CBOE Aims to Be the First to List Bitcoin ETF

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Investors awaiting the arrival of a bitcoin exchange-traded fund (ETF) should’t get their hopes up, according to Ali Hassan, a former Goldman Sachs executive currently running a cryptocurrency asset management firm. In Hassan’s view, bitcoin’s ‘holy grail’ is certainly coming, but not before regulators fully dissect its implications on consumer safety.

Bitcoin ETF: Timelines and Expectations

In an interview with Bloomberg Markets, Hassan predicted that a bitcoin ETF will be approved only once regulators are convinced that the asset doesn’t expose investors to unnecessary risk. As the recently rejected Winklevoss ETF application clearly showed, the U.S. Securities and Exchange Commission (SEC) is not convinced that crypto-backed funds are “uniquely resistant to manipulation.”

“We do think that a product is coming soon,” Hassan told Bloomberg. “Perhaps, in the next 18 months, we’ll see a Bitcoin-only ETF.

Hassan, who runs Crescent Crypto, spoke at length about the potential for bitcoin and other crypto funds to revolutionize asset management strategies. He also said that passive investment strategies in crypto will “actually increase the participation in the market.”

The long-awaited bitcoin ETF has been described as the ‘holy grail’ for its potential to lure passive investors and traditional asset managers to the cryptocurrency market. Hopes for its imminent arrival helped spur a nearly 30% rally in bitcoin’s price last month.

Some analysts believe that a joint proposal submitted in June by VanEck and SolidX has the best chance of gaining regulatory approval. The SEC could rule on the fund as early as Aug. 16, though many believe the process will drag on for several months.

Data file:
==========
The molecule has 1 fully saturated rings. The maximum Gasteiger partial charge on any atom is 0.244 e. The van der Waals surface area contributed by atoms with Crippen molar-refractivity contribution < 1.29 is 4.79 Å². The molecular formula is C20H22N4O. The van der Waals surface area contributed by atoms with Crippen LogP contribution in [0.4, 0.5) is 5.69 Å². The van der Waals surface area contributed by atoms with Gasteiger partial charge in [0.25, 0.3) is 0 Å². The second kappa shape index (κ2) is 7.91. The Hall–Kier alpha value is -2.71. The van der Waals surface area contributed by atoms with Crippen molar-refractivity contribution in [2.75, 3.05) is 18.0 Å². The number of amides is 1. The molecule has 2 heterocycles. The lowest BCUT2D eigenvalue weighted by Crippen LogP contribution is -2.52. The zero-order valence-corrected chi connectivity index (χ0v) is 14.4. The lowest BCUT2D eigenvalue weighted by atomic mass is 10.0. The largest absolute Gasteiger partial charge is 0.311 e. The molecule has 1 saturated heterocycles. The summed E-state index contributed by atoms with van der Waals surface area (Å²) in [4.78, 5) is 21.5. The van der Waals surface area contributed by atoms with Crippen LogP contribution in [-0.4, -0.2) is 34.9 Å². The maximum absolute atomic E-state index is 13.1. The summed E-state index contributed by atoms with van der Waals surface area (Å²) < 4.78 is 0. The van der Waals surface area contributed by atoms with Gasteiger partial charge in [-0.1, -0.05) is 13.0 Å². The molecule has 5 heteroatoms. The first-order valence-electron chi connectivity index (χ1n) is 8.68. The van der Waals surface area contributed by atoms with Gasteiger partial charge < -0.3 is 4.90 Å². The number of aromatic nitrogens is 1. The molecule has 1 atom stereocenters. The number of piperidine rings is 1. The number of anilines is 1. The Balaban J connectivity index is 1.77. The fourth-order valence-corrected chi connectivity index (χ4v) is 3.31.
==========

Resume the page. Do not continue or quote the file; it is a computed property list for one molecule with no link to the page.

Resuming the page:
Hassan’s Crescent Crypto fund invests in 20 high-profile digital assets that meet specific requirements tied to market capitalization, liquidity and security.

According to the company’s third-quarter report, cryptocurrencies are broken down into four brackets or “sectors,” including: store of value, platform, value transfer and anonymity. Bitcoin, a “store of value” currency, accounts for nearly 45% of the portfolio. “Platform” Ethereum is second at 19.3%. They arefollowed by Ripple and bitcoin cash (“value transfers”) and EOS (“platform”).

For “anonymity,” the fund includes Monero, Dash and Zcash.

Debate Continues

A debate over bitcoin and crypto-backed securities is being waged within the SEC’s own ranks, underscoring a gradual shift in how regulators approach the subject.

Last week, SEC Commissioner Hester Peirce formally dissented to the regulator’s ruling on the Winklevoss ETF. In a lengthy statement published on the SEC website, Peirce said:

“I am concerned that the Commission’s approach undermines investor protection by precluding greater institutionalization of the bitcoin market. More institutional participation would ameliorate many of the Commission’s concerns with the bitcoin market that underlie its disapproval order. More generally, the Commission’s interpretation and application of the statutory standard sends a strong signal that innovation is unwelcome in our markets, a signal that may have effects far beyond the fate of bitcoin ETPs.”

On Thursday, Hacked commented on a transcript that described a “heated debate” on cryptocurrency between SEC Chairman Jay Clayton and an unnamed attorney. According to Eric Werner, an associate director of enforcement with the SEC, Clayton is giving the cryptocurrency debate “the same dedication and thought process” as every other issue he has faced throughout his tenure as agency chief.

Disclaimer: The author owns bitcoin, Ethereum and other cryptocurrencies. He holds investment positions in the coins, but does not engage in short-term or day-trading.

Featured image courtesy of Shutterstock.



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